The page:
Ex-President Köhler settles score over shock resignation

Former German President Horst Köhler, who resigned last year after he was criticized for suggesting the war in Afghanistan had partly economic motives, has slammed the “outrageous” attacks on him and accused politicians of exploiting the issue.

Ex-President Köhler settles score over shock resignation
Photo: DPA

In an interview with weekly newspaper Die Zeit due to be published Thursday, Köhler said political mischief-makers had deliberately misconstrued his remarks.

“I resigned to avert damage to the office” of the presidency, he said, according to a preview report. “The attacks on me in connection to my statements about Germany’s security policy interests were outrageous and completely unjustified.

“It was talk of advocacy for economic warfare and a possible breach of the constitution. Can one accuse a president of anything worse, in view of German 20th-century history?

“My statements in the run-up to the discussion about the extension of the Afghanistan mandate for the Bundeswehr were deliberately misunderstood and exploited for partisan – including internal party political – purposes.

“For me it was about respect and truth in our country’s political culture.”

Köhler, a former head of the International Monetary Fund, suddenly resigned in May 2010 over remarks he had made while visiting Afghanistan that sparked a fierce debate.

Köhler began by saying that Germany was in the country, alongside its allies, to ensure its security and that it was good and proper for these issues to be openly and robustly discussed.

He then added: “But my estimation is that, on the whole, we are on the way to understanding, even broadly in society, that a country of our size, with this orientation toward foreign trade and therefore also dependence on foreign trade, has to be aware that when in doubt in case of an emergency, military deployment is also necessary to protect our interests.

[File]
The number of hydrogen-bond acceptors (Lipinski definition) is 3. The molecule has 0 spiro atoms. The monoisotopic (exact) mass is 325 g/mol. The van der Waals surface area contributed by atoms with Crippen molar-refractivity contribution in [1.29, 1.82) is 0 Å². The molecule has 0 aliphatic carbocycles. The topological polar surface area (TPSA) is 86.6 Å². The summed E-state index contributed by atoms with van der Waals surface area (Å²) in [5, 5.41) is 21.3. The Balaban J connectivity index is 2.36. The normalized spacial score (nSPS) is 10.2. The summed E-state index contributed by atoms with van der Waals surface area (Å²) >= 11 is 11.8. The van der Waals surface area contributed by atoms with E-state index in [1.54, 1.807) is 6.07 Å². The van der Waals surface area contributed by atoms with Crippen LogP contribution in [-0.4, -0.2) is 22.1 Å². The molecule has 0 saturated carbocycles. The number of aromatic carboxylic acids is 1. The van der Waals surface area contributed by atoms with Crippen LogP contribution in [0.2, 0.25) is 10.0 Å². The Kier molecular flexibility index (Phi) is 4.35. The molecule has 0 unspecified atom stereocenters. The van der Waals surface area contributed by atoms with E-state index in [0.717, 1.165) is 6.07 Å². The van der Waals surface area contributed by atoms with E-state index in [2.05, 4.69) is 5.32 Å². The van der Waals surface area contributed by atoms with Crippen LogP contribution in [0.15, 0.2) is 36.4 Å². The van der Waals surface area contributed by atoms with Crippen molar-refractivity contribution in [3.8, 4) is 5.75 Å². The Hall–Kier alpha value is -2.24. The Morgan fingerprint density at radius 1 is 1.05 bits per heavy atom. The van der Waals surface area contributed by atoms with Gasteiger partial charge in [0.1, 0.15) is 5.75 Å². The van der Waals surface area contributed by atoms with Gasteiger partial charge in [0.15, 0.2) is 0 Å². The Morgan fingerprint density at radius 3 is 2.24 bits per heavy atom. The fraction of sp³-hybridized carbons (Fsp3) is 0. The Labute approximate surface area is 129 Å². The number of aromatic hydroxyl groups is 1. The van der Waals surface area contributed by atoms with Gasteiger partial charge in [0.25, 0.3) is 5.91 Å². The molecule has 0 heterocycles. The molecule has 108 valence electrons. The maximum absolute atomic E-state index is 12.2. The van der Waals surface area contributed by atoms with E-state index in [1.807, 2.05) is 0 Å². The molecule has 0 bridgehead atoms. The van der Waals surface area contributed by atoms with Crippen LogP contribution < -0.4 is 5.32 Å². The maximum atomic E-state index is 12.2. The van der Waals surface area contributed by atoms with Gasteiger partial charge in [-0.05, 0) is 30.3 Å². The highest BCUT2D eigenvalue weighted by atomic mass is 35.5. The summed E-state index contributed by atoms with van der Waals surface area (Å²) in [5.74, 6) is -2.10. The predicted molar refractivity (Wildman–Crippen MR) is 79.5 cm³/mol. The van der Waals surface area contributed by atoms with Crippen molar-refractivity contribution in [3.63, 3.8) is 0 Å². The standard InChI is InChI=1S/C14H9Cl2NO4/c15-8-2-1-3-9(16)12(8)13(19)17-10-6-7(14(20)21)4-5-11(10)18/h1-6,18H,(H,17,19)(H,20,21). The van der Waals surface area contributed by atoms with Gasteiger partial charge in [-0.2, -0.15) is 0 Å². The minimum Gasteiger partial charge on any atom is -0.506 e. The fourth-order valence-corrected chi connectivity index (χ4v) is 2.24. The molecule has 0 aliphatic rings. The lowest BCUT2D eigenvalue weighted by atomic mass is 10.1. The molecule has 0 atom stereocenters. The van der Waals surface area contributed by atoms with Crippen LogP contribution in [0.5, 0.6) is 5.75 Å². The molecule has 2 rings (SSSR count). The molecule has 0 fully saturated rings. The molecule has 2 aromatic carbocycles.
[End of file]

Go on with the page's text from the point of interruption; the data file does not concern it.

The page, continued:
“For example, free trade routes, for example to prevent instability in a whole region, which certainly have a negative impact on our opportunities via trade, jobs and income. All of that ought to be discussed and I believe that we are not doing too badly.”

In interview with Die Zeit, he insisted he had never pushed to become president.

“I took on the duty of the office of president. The request was flattering, but 80 percent was fulfilling the duty. I thought I could also help, with my professional experience. But of course, I knew and accepted the institutions and political power structure of our constitution.”

Köhler said that for the past year, he had led “a normal person’s life again.”

“I’m at peace with myself and I enjoy some things that I didn’t before. I’m right now structuring my plans for the coming period. In this respect, everything is under control.”

Köhler is now an honorary professor at Tübingen University. In his spare time, he will write his “life story,” he said.

The Local/djw

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